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Author Topic: The NDP's "tenuous" links to labour???
Wilf Day
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posted 27 March 2006 08:16 AM      Profile for Wilf Day     Send New Private Message      Edit/Delete Post
First we had Buzz ("le syndicat, c'est moi") Hargrove. Now we have Jim Stanford, whom I used to admire, elevating the CAW Executive Board to the status of the core of the Canadian labour movement.

In today's Globe (and I assume his column will soon be posted in Rabble) he says why he thinks CAW locals will vote to disaffiliate from the NDP, based on a 2002 task force survey -- not explaining why they are still affiliated four years later, then -- and then goes further.

After a passing acknowledgment that Steel still goes all out for the NDP -- he could have mentioned CEP, CUPE, and many others, not to mention the CLC itself -- he says it would be best for the NDP if all the other unions also stopped supporting it. "The NDP's efforts may be enhanced if the now-tenuous strings that bind it to labour are broken."

"Now-tenuous strings?" With the CAW Executive Board gone, all the rest of labour are now tenuous? Excuse me, Jim, but the entire labour movement does not jump when Buzz Hargrove farts. This is getting ridiculous.

Jim, you never publicly hugged Paul Martin, and I'm sure you didn't privately either. No one has suspended your NDP membership. The CAW, despite Buzz Hargrove, is one of the very best unions in Canada. I'm certain many of its members will keep playing an important role in the NDP. Far from a tenuous role, in fact.

You know as well as I do that Hargrove's actions went way beyond last December's CAW Council resolution on strategic voting, which I thought was a reasonable CAW strategy (although poorly executed -- who left Wayne Marston off the list? where were the half-page ads publicly hugging those listed NDP candidates?)

Jack's open letter to the CLC last April make it clear that the NDP's links to labour are far from tenuous. It's been a two-way street since 1961, and will still be after Buzz has passed from the scene.

(Edited to correct the spelling of "tenuous." You expect me to spell first thing in the morning? )

[ 27 March 2006: Message edited by: Wilf Day ]


From: Port Hope, Ontario | Registered: Oct 2002  |  IP: Logged
unionist
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posted 27 March 2006 08:26 AM      Profile for unionist     Send New Private Message      Edit/Delete Post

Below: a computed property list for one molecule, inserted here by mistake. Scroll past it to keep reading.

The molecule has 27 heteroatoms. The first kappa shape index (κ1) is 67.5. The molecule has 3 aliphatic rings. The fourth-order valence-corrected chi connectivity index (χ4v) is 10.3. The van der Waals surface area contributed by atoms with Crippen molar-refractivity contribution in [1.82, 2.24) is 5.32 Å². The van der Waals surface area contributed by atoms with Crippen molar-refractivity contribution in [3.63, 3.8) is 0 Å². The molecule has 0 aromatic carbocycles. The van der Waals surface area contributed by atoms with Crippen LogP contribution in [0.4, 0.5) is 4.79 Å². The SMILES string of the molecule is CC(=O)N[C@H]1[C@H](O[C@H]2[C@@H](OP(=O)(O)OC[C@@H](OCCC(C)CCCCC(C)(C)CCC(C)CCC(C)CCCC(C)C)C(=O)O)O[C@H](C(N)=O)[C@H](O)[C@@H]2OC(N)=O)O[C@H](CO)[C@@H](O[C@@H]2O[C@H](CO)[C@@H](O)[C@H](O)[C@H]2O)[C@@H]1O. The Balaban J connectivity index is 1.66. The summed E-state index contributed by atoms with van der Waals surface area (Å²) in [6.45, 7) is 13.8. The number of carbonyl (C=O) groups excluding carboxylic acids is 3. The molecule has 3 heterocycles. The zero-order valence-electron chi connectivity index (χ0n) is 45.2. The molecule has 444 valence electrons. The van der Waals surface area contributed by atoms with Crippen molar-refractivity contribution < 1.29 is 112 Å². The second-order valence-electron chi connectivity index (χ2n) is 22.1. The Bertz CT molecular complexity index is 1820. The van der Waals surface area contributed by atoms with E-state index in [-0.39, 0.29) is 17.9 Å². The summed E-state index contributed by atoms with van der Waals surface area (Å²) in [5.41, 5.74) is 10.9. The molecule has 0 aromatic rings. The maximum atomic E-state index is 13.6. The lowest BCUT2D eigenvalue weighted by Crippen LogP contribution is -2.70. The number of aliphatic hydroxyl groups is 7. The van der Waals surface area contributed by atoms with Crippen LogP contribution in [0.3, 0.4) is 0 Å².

Stanford's article is the top link on this page.
From: Vote QS! | Registered: Dec 2005  |  IP: Logged
island empire
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posted 27 March 2006 10:16 AM      Profile for island empire     Send New Private Message      Edit/Delete Post
great post, but i think you mean "tenuous"...
From: montréal, canada | Registered: Jan 2005  |  IP: Logged
PoliticalDiscord
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posted 27 March 2006 10:32 AM      Profile for PoliticalDiscord   Author's Homepage     Send New Private Message      Edit/Delete Post
CUPE, by far the largest union in Canada, has never had particularly strong ties to the NDP, especially in terms of affiliation. I have been on the executive of a CUPE local for some time and we have never been encouraged or even asked to affiliate to the NDP. Just becuse the leadership of the union endorses the party, doesn't mean the members follow.

When Gary Doer spoke at the CUPE National convention in Winnipeg last year, a delegate challenged the fact that his government had not introduced anti-scab laws and the crowd cheered. Trade unionists are not naive about what they are getting with the NDP.


From: Niagara | Registered: Mar 2003  |  IP: Logged
rasmus
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posted 27 March 2006 11:21 AM      Profile for rasmus   Author's Homepage     Send New Private Message      Edit/Delete Post
I would agree with PoliticalDiscord and others who are expressing scepticism. The relation between the NDP and the labour movement has always been complicated at best. The majority of members of any union have nothing to do with it, but you could argue they don't have much to do with the union either, beyond paying dues. In several unions there has been a strong activist base working for the NDP, especially, historically, in the CAW and Steel (in Canada, not Quebec). At the leadership level, Steel and the NDP remain joined at the hip. I don't know about CEP. At the level of the executive, Andre Foucault was extremely partisan but he appears to have moved on.

It hasn't been a particularly authentic relationship for quite some time now -- mostly a relationship of elite brokerage. It's no bad thing to end affiliation in my view.


From: Fortune favours the bold | Registered: May 2001  |  IP: Logged
farnival
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posted 27 March 2006 11:30 AM      Profile for farnival     Send New Private Message      Edit/Delete Post
while I enjoy Jim's insight and can't say i disagree with his analysis in this particular one, the actions of the CAW executive does seem to contradict his own evidence of what members want...

quote:
In response to these growing cracks in labour's traditional political model, the CAW undertook a task force among its members in 2002. Randomly selected focus groups of rank-and-file members confirmed that they supported union involvement in broader political debates, but on two strict conditions: The issues the union took on must reflect members' concrete concerns.And members did not want their union to tell them how to vote. .